The DA says the National Health Insurance (NHI) bill will nationalise healthcare and create additional tax burden for South Africans.

The DA has been reacting to the NHI bill tabled in parliament on Thursday. It says there are some elements that are problematic with the NHI bill, such as the nationalisation of healthcare, the additional tax burden and the removal of choice of health provider.

The NHI is a health financing model which aims to provide quality healthcare to all South Africans.

The DA’s Siviwe Gwarube says, “The fact that the bill makes for the establishment of the national health insurance fund which will effectively be a public entity or a state-owned enterprise. We believe that this fund the fact that it will be managed by the minister and the board that is appointed by the minister will really make it vulnerable to grand corruption at the expense of the nation. The second thing is the nationalisation of healthcare and the clear aversions of provincial powers.

The Freedom Front Plus says government’s plans to forge ahead with the National Health Insurance will cost South Africa dearly. It says it warned government against the NHI, saying it will force experienced medical professionals to leave the country.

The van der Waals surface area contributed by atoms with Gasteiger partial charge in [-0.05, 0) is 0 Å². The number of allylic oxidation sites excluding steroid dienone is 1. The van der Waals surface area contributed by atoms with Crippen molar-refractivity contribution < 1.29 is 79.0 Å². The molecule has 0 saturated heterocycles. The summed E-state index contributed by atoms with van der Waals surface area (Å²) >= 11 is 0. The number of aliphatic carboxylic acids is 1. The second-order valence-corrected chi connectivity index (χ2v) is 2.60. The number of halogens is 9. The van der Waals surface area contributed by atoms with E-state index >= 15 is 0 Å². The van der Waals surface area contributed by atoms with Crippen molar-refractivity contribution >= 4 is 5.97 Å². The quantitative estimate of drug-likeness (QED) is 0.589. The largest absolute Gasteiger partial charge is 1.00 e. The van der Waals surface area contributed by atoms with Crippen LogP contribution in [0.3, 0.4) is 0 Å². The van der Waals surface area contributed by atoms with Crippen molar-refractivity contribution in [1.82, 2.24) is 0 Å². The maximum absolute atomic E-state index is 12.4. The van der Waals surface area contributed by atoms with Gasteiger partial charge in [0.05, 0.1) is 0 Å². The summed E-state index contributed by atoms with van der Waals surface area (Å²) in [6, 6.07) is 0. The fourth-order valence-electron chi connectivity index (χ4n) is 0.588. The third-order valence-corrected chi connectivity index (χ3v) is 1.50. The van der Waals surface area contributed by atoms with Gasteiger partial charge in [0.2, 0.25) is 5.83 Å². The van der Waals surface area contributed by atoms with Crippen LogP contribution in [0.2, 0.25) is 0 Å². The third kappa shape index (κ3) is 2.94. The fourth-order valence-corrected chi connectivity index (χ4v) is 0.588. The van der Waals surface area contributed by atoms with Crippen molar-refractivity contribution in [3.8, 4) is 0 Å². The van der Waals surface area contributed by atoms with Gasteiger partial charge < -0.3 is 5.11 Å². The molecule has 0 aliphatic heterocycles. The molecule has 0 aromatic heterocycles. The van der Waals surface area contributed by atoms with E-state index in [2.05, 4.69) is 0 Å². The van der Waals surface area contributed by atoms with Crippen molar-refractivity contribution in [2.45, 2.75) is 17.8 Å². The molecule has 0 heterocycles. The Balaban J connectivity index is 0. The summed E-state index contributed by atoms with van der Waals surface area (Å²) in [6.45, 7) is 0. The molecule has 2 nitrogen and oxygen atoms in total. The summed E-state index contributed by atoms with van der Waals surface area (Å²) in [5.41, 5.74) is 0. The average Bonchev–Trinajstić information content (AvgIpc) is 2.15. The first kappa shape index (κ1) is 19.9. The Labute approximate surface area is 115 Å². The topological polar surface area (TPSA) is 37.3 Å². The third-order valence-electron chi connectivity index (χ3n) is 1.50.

The party’s Phillip van Staden says, “We are very unhappy about the NHI bill that the minister presented. It’s like he is planning to get rid of medical aids in this country and that will have a devastating effect on the economy of this country which this country cannot afford. SA taxpayers will be smothered in this NHI as the taxpayer cannot afford a new tax system on them upon other tax systems in this country.”

Meanwhile, labour movement Cosatu has welcomed the tabling of what it calls – the ‘long awaited’ National Health Insurance Bill.

Cosatu Parliamentary Liaison Officer Matthew Parks says, “Cosatu is supporting the National Health Insurance Bill, because the current situation is not sustainable. You can’t have Public Health Care at around R250 billion a year covering 84-percent of society. You have got on another hand private health care also with an equal amount of R250 billion catering for about 16% of society. So, the rich are taken well care of and the poor are left to die of easily preventable diseases.”

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